Raised blood pressure is linked to a higher risk of developing cancer or dying from the disease according to the findings of the largest study to date to investigate the association between the two conditions.
Dr Mieke Van Hemelrijck and her colleagues analysed data on blood pressure and cancer incidence and death in a prospective study that included 289,454 men and 288,345 women in Norway, Austria and Sweden.
They found that higher than normal blood pressure was statistically significantly associated with a 10-20% higher risk of developing cancer in men, and a higher risk of dying from the disease in both men and women.
They used figures on mid-blood pressure for their calculations. Mid-blood pressure is defined as systolic blood pressure plus diastolic blood pressure, divided by two. The average mid-blood pressure in this study was 107 mmHg for men and 102 mmHG for women . The results were divided into five groups (or quintiles), so that people with the lowest mid-blood pressure were in the first, and those with the highest mid-blood pressure were in the fifth quintile.
After an average of 12 years of follow-up and excluding the first year, 22,184 men and 14,744 women had been diagnosed with cancer, and 8,724 men and 4,525 women died from the disease. The overall risk of developing any cancer increased by 29% between men in the lowest quintile and those in the highest.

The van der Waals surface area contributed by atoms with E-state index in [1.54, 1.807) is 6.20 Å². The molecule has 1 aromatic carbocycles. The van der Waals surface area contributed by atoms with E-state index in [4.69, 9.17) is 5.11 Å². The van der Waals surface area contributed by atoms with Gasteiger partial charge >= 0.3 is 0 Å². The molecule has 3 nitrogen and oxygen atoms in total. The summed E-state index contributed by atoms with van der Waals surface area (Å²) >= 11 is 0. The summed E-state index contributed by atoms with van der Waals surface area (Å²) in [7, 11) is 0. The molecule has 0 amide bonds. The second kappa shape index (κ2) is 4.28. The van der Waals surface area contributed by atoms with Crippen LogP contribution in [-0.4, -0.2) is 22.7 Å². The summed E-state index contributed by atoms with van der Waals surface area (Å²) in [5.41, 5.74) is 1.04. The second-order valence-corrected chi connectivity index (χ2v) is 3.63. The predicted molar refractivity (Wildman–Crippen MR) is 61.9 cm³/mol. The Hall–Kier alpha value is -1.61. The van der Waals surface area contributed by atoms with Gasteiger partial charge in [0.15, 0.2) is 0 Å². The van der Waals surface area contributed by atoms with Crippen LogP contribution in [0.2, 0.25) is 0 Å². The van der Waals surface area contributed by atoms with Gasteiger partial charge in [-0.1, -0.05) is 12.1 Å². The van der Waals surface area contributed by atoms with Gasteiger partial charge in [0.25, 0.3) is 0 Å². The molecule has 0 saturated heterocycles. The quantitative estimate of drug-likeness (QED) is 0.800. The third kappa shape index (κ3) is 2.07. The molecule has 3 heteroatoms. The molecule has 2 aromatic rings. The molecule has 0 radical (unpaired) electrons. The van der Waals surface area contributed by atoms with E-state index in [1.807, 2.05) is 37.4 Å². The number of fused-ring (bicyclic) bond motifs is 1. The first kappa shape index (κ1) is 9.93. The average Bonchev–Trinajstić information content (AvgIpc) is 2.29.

The researchers also found that, as blood pressure rose, the risk of oral, colorectal, lung, bladder, and kidney cancers, melanoma and non-melanoma skin cancers rose in men.
In women, increased blood pressure was not statistically significantly associated with the overall risk of developing any cancer, but was associated with an increased risk of cancers of the liver, pancreas, cervix and endometrium and melanoma.
In both men and women, there was an increased risk of dying from cancer; men in the fifth quintile (the ones with the highest mid-blood pressure) had a 49% increased risk of dying compared to those in the first quintile, and women in the fifth quintile had a 24% increased risk compared to those in the first.
The researchers adjusted their results to take account of age, sex, body mass index, smoking and random errors in the exposure classification of blood pressure (errors that occur due to inaccuracy in blood pressure measurements or due to an individual patient’s variations in blood pressure, which can be corrected by using data from several examinations).
High blood pressure can damage your blood vessels, your heart, your brain, your kidneys, your eyes. It even affects your sexual function. And all theses quietly go on for years before symptoms develop.
Now with the acknowledgement of the association of high blood pressure and cancer, it is even more urgent for us to maintain our blood pressure below 120/80
Adopting healthy lifestyle habits is an effective first step in both preventing and controlling high blood pressure. Mayo Clinic offers 10 lifestyle changes you can make to lower your blood pressure and keep it down.
If lifestyle changes alone are not effective in keeping your pressure controlled, it may be necessary to add blood pressure medications. And for this you must consult your medical practitioner.
The above is prepared by the Zestzfulness Team from materials provided in the news release by the European Multidisciplinary Cancer Congress, Stockholm 23-27, 2011